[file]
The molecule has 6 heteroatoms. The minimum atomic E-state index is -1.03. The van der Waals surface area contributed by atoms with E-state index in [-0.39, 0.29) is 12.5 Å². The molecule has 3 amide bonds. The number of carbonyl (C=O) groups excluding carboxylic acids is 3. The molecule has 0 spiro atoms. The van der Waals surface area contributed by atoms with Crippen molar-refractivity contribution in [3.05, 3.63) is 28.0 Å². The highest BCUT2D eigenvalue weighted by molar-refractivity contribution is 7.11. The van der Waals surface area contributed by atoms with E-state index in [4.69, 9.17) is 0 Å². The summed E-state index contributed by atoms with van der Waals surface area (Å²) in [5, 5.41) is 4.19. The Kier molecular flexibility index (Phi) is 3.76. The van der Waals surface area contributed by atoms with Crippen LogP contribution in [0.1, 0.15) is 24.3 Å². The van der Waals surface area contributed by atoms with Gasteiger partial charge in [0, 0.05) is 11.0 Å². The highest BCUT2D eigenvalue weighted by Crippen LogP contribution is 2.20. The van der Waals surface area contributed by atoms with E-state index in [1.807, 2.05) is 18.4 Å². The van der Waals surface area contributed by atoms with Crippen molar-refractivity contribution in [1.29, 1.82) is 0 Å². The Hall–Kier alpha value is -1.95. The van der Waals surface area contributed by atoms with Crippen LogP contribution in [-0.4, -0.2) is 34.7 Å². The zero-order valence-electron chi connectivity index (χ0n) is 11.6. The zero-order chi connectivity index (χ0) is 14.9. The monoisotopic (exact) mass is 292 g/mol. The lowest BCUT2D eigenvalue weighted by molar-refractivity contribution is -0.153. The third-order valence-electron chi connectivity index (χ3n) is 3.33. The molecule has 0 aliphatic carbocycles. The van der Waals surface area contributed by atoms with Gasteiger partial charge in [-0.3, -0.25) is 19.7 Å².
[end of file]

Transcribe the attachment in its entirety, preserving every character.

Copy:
The molecule has 6 heteroatoms. The minimum atomic E-state index is -1.03. The van der Waals surface area contributed by atoms with E-state index in [-0.39, 0.29) is 12.5 Å². The molecule has 3 amide bonds. The number of carbonyl (C=O) groups excluding carboxylic acids is 3. The molecule has 0 spiro atoms. The van der Waals surface area contributed by atoms with Crippen molar-refractivity contribution in [3.05, 3.63) is 28.0 Å². The highest BCUT2D eigenvalue weighted by molar-refractivity contribution is 7.11. The van der Waals surface area contributed by atoms with E-state index in [4.69, 9.17) is 0 Å². The summed E-state index contributed by atoms with van der Waals surface area (Å²) in [5, 5.41) is 4.19. The Kier molecular flexibility index (Phi) is 3.76. The van der Waals surface area contributed by atoms with Crippen LogP contribution in [0.1, 0.15) is 24.3 Å². The van der Waals surface area contributed by atoms with Gasteiger partial charge in [0, 0.05) is 11.0 Å². The highest BCUT2D eigenvalue weighted by Crippen LogP contribution is 2.20. The van der Waals surface area contributed by atoms with E-state index in [1.807, 2.05) is 18.4 Å². The van der Waals surface area contributed by atoms with Crippen molar-refractivity contribution in [1.29, 1.82) is 0 Å². The Hall–Kier alpha value is -1.95. The van der Waals surface area contributed by atoms with Crippen LogP contribution in [-0.4, -0.2) is 34.7 Å². The zero-order valence-electron chi connectivity index (χ0n) is 11.6. The zero-order chi connectivity index (χ0) is 14.9. The monoisotopic (exact) mass is 292 g/mol. The lowest BCUT2D eigenvalue weighted by molar-refractivity contribution is -0.153. The third-order valence-electron chi connectivity index (χ3n) is 3.33. The molecule has 0 aliphatic carbocycles. The van der Waals surface area contributed by atoms with Gasteiger partial charge in [-0.3, -0.25) is 19.7 Å².